A Guerilla Usability Test on Dropbox Photos

Part 1 in a series on reimagining the Dropbox Photos experience

Francine Lee
Design Insights from Designer Fund
4 min readFeb 11, 2014


Dropbox is a great product, but a quick usability test reveals that people run into two critical issues with Dropbox’s Photos feature.


Identify the pain points of Dropbox’s current “Photos” interface:

Current dropbox.com/photos UI

Test Parameters

  • What: Dropbox web app platform.
  • Who: Existing Dropbox users who own photos.
  • Where: Screen passerbys outside of a coffee shop, SF.

Test tasks

  1. Upload a photo(s)
  2. View a photo(s)
  3. Share a photo(s)

(Tasks were determined based on essential needs of a photo storage app. Tasks were phrased as open-ended scenarios to avoid leading the user to solve their problem in a predetermined way. Example in notes.)


Reviewing notes, identifying the usability issues and prioritizing them:

notes on each session. identifying each issue with a post-it
bucketing issues by similarity, then naming the buckets. ordering buckets by frequency.

Findings: 2 Key Issues


Users expect 1-clicking on a thumbnail -> enlarge a thumbnail

“My god. How do I look at this?”

Every single user’s first interaction in trying to enlarge a photo was to (single) click on a thumbnail. Half of the users never attempted to double-click a thumbnail (the current way to enlarge a photo), and instead went back to the Files page to enlarge a photo file from there.

Interactions when attempting to enlarge a photo

The single-click seems to be a valid expectation considering a single-click on items in the “Files” page = enlarges the photo.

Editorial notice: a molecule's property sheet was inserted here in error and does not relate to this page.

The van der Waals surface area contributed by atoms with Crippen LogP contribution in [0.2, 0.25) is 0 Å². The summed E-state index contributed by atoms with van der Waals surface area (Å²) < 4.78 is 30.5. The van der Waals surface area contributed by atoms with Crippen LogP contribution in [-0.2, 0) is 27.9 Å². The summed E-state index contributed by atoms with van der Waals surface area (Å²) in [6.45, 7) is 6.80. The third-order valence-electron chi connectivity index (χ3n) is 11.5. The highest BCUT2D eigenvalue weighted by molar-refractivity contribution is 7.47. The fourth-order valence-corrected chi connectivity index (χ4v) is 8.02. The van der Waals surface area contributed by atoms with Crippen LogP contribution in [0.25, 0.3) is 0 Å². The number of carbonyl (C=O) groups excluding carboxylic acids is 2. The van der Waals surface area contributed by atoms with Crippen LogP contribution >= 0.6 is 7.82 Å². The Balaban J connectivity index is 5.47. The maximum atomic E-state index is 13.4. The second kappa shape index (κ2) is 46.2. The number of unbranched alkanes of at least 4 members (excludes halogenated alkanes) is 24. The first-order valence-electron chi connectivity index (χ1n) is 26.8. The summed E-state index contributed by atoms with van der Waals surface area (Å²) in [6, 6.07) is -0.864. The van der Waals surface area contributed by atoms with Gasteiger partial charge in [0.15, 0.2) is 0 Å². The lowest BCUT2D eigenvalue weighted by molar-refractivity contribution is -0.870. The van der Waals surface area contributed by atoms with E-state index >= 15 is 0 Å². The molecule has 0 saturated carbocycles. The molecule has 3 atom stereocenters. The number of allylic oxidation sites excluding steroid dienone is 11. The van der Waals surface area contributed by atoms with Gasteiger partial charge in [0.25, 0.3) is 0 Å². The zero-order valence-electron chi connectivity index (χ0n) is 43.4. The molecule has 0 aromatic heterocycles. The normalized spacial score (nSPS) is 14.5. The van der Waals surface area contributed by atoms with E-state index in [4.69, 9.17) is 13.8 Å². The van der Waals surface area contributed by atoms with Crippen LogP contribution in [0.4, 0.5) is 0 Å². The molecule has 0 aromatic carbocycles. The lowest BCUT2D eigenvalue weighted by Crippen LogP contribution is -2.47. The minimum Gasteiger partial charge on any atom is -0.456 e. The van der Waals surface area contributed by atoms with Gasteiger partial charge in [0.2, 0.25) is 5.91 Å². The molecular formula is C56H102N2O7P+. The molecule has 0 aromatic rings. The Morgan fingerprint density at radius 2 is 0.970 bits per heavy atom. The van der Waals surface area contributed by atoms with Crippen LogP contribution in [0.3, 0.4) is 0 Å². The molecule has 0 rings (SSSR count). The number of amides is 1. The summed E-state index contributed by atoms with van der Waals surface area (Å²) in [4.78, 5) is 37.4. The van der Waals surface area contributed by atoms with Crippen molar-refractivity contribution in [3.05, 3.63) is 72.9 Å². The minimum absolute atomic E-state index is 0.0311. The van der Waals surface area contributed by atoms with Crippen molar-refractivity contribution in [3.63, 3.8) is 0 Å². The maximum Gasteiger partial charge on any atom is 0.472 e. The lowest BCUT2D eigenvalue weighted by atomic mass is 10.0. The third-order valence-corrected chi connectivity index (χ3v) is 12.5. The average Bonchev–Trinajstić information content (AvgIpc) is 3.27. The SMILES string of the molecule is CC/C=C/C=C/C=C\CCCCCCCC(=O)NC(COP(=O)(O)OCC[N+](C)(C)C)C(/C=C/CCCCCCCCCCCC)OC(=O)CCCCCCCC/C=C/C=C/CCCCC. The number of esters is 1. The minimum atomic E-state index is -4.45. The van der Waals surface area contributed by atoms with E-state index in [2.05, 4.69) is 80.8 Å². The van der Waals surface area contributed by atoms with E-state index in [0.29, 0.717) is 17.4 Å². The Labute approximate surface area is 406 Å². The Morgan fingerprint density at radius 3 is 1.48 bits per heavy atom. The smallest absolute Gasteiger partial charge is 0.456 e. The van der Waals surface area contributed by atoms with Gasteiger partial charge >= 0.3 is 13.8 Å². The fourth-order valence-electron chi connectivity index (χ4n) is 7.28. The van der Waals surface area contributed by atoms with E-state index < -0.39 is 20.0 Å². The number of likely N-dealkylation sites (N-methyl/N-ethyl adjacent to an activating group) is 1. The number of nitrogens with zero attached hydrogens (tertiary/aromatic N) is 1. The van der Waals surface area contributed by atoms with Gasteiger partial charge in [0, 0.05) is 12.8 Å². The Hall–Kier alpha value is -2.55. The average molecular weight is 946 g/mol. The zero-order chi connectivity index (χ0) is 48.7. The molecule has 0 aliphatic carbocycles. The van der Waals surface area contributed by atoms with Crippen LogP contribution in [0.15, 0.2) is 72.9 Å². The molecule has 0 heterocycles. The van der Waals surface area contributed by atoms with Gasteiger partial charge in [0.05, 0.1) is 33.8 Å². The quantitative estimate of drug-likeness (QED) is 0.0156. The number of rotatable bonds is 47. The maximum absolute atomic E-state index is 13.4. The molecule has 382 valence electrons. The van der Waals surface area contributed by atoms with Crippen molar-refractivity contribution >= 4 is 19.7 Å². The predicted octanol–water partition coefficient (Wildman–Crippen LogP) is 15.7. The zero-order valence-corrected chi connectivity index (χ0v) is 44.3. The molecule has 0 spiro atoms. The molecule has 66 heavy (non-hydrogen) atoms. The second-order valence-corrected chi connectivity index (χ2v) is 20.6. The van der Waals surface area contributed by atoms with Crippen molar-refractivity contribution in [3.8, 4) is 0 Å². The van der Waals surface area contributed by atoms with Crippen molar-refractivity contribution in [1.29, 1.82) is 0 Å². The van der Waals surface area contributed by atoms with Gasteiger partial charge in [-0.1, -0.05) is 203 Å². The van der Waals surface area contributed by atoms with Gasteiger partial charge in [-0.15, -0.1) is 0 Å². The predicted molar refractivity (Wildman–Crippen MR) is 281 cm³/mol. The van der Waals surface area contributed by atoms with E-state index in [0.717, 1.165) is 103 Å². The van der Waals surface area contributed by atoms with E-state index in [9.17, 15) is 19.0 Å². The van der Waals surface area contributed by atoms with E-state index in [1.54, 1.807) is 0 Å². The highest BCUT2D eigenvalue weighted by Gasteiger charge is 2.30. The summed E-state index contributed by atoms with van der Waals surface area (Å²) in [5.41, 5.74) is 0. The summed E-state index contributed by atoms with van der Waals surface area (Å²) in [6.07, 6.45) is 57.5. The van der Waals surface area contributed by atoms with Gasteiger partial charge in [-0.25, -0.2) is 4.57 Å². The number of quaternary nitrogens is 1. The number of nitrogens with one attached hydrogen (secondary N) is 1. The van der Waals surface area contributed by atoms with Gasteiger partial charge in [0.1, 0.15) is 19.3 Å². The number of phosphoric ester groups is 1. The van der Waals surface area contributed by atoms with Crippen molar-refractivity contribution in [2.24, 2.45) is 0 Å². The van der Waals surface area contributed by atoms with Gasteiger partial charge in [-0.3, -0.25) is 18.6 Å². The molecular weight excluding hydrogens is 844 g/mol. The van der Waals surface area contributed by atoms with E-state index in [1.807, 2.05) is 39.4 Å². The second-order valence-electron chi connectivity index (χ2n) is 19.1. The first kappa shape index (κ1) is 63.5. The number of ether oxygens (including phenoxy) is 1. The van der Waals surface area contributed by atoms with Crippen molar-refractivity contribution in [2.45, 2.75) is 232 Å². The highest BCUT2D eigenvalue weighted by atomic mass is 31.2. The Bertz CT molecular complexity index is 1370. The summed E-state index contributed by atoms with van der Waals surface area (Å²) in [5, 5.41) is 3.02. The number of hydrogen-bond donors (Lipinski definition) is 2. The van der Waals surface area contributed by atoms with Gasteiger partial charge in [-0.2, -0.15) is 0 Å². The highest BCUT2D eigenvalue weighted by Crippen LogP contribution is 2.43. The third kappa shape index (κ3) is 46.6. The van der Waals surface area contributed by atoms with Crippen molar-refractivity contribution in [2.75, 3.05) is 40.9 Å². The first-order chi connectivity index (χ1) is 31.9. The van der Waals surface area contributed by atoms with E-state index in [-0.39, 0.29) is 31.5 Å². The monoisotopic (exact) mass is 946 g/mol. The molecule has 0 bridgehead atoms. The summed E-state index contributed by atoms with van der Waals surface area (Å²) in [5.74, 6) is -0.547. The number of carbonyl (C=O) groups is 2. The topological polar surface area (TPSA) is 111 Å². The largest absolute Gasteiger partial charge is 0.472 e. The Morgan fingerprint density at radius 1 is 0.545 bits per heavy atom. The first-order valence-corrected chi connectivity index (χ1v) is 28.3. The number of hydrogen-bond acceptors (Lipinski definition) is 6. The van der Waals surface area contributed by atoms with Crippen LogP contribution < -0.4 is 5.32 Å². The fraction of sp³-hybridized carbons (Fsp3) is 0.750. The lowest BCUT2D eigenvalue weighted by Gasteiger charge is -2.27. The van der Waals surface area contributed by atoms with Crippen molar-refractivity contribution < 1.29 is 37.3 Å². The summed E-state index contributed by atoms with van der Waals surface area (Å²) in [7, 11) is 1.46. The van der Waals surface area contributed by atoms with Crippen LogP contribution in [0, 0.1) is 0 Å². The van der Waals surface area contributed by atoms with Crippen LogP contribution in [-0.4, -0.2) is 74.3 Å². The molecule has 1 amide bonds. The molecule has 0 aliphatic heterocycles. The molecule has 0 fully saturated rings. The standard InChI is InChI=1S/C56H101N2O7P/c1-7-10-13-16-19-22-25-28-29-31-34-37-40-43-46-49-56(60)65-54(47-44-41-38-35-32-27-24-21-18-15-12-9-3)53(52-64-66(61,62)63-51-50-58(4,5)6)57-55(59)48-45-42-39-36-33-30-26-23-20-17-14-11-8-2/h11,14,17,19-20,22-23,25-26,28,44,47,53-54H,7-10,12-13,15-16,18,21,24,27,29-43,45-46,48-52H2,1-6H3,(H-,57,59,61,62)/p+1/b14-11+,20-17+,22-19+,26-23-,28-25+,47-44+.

RECOMMENDATION: Allow users to enlarge a thumbnail in the way they expect to. Redesign the [single-click] action to an [enlarge thumbnail] outcome, and replace the action for the [selection] outcome. Selection via transparent checkboxes is a prevalent design pattern within photo apps.


Users think “Photos” is a directory within their Dropbox (but it isn’t)

“Where the heck is the upload button?”
“It’s terrible. I don’t even know where the album is that I just created.”

There’s a few issues in onboarding:
Users expect an “Upload” function in the Photos page. In attempting to upload photos, users scan the top nav for an upload button, then click other areas for a resolution (account, settings, and Files directory). It’s not clear to users that “Photos” is not actual Dropbox directory (it’s a visual feed of their photos), and that items therefore can’t be uploaded into it.

Interactions when attempting to upload a photo

As a result of failing to upload and enlarge photos, some users were unsure of the benefits of the “Photos” page .

Some users also didn’t understand how albums worked. Upon creating one, they checked for that album back in their Files directory—only to find it didn’t exist.

“Why are ‘albums’ not actually real!?”

RECOMMENDATION: Users need to know that “Photos” is not a real directory, and that albums are not real subdirectories. Tooltips, onboarding modals, or making the correct file structure explicit are possible solutions here.

A Design Suggestion

Users want to enlarge a photo with a single click. Users need to know that “Photos” and albums are not real directories. Potential solution?:

See below for the anatomy

1. Enlarge a thumbnail with a single click

2. Select via checkboxes

3. Understand that the Photo feed and albums are not real

Up Next

Part 1 of this series on reimagining the Dropbox Photos experience is user research. The goal of user research is to understand the target user’s needs and motivations. I’ll be using these needs and motivations to drive the development of the product at each subsequent step of my design process.

Here’s my process:

We’ve covered Part 1: usability testing

I want to make sure I design a system that people need.
Personas and job stories to follow in the next post.

*I don’t work for or represent Dropbox. I’m a mere mortal shipping UX projects at 2 design programs until the end of March. I study under Laura Klein & Kate Rutter @Tradecraft and Megan O’Rorke @GA_SF. Dropbox is one of the few products I use daily and love; I’m exploring how I might make it better ☺